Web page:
• Audit/Reviews and Findings. In NY, organizations with revenues greater than $250,000 must provide an independently audited financial statement. Organizations with revenues of less than $250,000 but greater than $100,000, must provide a financial statement reviewed by a CPA. Organizations with revenues of less than $100,000 need only provide a copy of the most recent internal financial report.
  • Exceptions.
    • Religious organizations pursuing religious activity are exempt from the financial filing requirements regarding audit/reviews and findings.
      If you are a religious organization pursuing religious activity, you need only include a statement, including your official name, stating that you are a religious corporation pursuing religious activity and not required to report or file financial information with the New York State Attorney General.
    • However, religious organizations that engage in any form of secular activity (i.e. food bank, daycare, social justice advocacy, secular education, job training, conservation, after school athletics, etc.) must file through the Grants Gateway their audit/reviews or findings, consistent with their level revenues .
    • JCRC has inquired whether certain schools, exempt from filing with the New York State Attorney General, are required to file audit/reviews or findings.
  • NY State Attorney General Charities Bureau Form CHAR500 or CHAR410. Most not-for-profit organizations must file either a CHAR 410 (for newly formed entities within the first year of operations) or a recent CHAR 500 with the NY State Charities Bureau. Religious organizations, as well as educational corporations that confine solicitations to their student body, alumni, faculty and trustees and their families; need only include a statement, including their official name, stating that they are a religious or an educational corporation and exempt from registration with the New York State Attorney General.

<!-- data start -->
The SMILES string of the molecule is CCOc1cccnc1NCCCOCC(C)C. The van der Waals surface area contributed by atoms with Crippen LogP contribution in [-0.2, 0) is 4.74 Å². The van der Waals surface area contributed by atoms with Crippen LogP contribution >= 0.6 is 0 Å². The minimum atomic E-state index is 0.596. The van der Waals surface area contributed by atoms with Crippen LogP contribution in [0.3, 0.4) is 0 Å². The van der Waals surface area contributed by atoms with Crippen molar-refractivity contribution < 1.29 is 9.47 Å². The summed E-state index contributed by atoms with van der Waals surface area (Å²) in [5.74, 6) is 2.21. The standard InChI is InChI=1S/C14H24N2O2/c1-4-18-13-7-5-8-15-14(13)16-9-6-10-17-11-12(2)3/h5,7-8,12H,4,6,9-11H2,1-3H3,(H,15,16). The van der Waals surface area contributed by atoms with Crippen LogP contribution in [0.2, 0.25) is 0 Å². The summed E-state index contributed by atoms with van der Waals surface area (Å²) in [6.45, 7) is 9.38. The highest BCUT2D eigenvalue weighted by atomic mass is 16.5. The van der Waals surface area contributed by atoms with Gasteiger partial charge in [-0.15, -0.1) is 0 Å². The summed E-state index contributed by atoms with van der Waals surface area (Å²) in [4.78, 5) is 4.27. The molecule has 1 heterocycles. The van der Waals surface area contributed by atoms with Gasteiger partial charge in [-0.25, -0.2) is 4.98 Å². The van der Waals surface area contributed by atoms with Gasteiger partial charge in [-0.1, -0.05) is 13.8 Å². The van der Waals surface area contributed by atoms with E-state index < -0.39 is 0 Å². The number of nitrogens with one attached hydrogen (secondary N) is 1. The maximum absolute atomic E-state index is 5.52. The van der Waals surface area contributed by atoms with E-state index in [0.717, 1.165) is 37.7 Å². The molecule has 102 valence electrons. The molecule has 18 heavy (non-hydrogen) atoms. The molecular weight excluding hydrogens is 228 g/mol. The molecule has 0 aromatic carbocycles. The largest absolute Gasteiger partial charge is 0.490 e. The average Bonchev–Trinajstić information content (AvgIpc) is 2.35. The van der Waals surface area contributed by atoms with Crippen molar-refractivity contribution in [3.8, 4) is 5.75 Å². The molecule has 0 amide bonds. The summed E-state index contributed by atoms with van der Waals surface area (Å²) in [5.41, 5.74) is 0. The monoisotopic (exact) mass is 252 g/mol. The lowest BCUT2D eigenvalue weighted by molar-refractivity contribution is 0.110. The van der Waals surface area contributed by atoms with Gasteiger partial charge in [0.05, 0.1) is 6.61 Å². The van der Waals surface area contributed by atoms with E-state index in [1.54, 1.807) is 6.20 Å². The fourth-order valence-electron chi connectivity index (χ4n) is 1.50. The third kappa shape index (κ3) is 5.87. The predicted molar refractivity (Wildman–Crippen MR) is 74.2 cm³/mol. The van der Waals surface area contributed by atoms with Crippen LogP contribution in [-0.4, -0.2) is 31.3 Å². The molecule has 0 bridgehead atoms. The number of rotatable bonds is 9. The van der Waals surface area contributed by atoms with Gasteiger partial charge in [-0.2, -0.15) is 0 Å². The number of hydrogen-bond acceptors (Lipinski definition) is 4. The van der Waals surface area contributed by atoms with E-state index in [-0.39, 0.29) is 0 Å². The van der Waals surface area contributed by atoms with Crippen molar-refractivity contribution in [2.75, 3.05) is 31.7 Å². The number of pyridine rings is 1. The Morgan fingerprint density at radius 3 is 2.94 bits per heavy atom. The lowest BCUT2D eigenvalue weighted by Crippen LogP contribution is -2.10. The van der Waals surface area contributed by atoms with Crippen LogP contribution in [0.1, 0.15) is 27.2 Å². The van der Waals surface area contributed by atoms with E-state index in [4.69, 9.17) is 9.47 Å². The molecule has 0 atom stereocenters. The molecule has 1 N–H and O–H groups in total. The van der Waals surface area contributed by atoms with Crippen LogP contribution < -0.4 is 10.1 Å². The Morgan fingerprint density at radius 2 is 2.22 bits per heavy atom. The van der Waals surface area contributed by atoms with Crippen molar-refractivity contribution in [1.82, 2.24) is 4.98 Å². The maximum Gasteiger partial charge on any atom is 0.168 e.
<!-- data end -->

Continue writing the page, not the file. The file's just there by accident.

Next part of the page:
• Board of Directors Profile. A sample profile template can be found here. This document should include board member names and affiliations, a list of the board committees and chairs, and a list of board officers.
  • Senior Leadership Resumes.
    Not-for-profits must upload the resumes or CV’s of their Senior Leadership team. The positions included should be Chief Executive Officer, Chief Operating Officer, Chief Financial Officer, Executive Director, President, or other high ranking officials. Individuals should upload their own resume or CV.
  • Corporate Bylaws

There are also questions covering organizational policies supporting good governance, etc. The Grants Gateway (especially the manual) website has the rationale, samples and links to other sites with further information.

The Grant itself

Vulnerability assessment. We expect that the “Investment Justification” will again be based on a “previously conducted vulnerability assessment.” See Getting a vulnerability assessment for more details and suggestions.

  • Read and understand the Investment Justification. Download the Investment Justification from last year here. There will be some changes, but they are usually minor. You can find JCRC-NY’s guidance on each section on the “Security Grants” webpage (and below). Note: many applicants lost points last year because they did not properly respond to the questions.
Alerts and information about security and emergency preparedness for Jewish organizations.